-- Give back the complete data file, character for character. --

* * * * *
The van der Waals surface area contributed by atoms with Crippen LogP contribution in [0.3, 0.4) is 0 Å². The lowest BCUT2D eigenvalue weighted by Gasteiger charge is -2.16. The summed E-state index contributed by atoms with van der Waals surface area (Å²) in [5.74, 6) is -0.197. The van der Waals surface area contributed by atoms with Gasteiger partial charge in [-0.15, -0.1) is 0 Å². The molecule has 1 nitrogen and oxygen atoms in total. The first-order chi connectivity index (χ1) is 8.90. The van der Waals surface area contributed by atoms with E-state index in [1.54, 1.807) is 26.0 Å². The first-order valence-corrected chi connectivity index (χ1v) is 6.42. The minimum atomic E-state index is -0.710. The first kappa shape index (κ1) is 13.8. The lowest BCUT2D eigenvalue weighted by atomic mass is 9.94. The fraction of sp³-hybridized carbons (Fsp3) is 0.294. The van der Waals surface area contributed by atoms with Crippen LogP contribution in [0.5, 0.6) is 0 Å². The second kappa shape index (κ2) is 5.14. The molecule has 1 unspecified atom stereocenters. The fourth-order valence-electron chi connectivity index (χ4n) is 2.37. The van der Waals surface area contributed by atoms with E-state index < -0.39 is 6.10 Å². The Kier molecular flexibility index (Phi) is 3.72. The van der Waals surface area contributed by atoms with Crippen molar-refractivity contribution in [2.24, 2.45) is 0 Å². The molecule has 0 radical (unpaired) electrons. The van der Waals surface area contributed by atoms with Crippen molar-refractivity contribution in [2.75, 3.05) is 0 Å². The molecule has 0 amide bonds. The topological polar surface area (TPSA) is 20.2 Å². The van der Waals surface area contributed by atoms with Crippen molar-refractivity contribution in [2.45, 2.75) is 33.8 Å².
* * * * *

The van der Waals surface area contributed by atoms with Crippen LogP contribution in [0.3, 0.4) is 0 Å². The lowest BCUT2D eigenvalue weighted by Gasteiger charge is -2.16. The summed E-state index contributed by atoms with van der Waals surface area (Å²) in [5.74, 6) is -0.197. The van der Waals surface area contributed by atoms with Gasteiger partial charge in [-0.15, -0.1) is 0 Å². The molecule has 1 nitrogen and oxygen atoms in total. The first-order chi connectivity index (χ1) is 8.90. The van der Waals surface area contributed by atoms with E-state index in [1.54, 1.807) is 26.0 Å². The first-order valence-corrected chi connectivity index (χ1v) is 6.42. The minimum atomic E-state index is -0.710. The first kappa shape index (κ1) is 13.8. The lowest BCUT2D eigenvalue weighted by atomic mass is 9.94. The fraction of sp³-hybridized carbons (Fsp3) is 0.294. The van der Waals surface area contributed by atoms with Crippen LogP contribution in [0.5, 0.6) is 0 Å². The second kappa shape index (κ2) is 5.14. The molecule has 1 unspecified atom stereocenters. The fourth-order valence-electron chi connectivity index (χ4n) is 2.37. The van der Waals surface area contributed by atoms with E-state index < -0.39 is 6.10 Å². The Kier molecular flexibility index (Phi) is 3.72. The van der Waals surface area contributed by atoms with Crippen molar-refractivity contribution in [2.24, 2.45) is 0 Å². The molecule has 0 radical (unpaired) electrons. The van der Waals surface area contributed by atoms with Crippen molar-refractivity contribution in [2.75, 3.05) is 0 Å². The molecule has 0 amide bonds. The topological polar surface area (TPSA) is 20.2 Å². The van der Waals surface area contributed by atoms with Crippen molar-refractivity contribution in [2.45, 2.75) is 33.8 Å².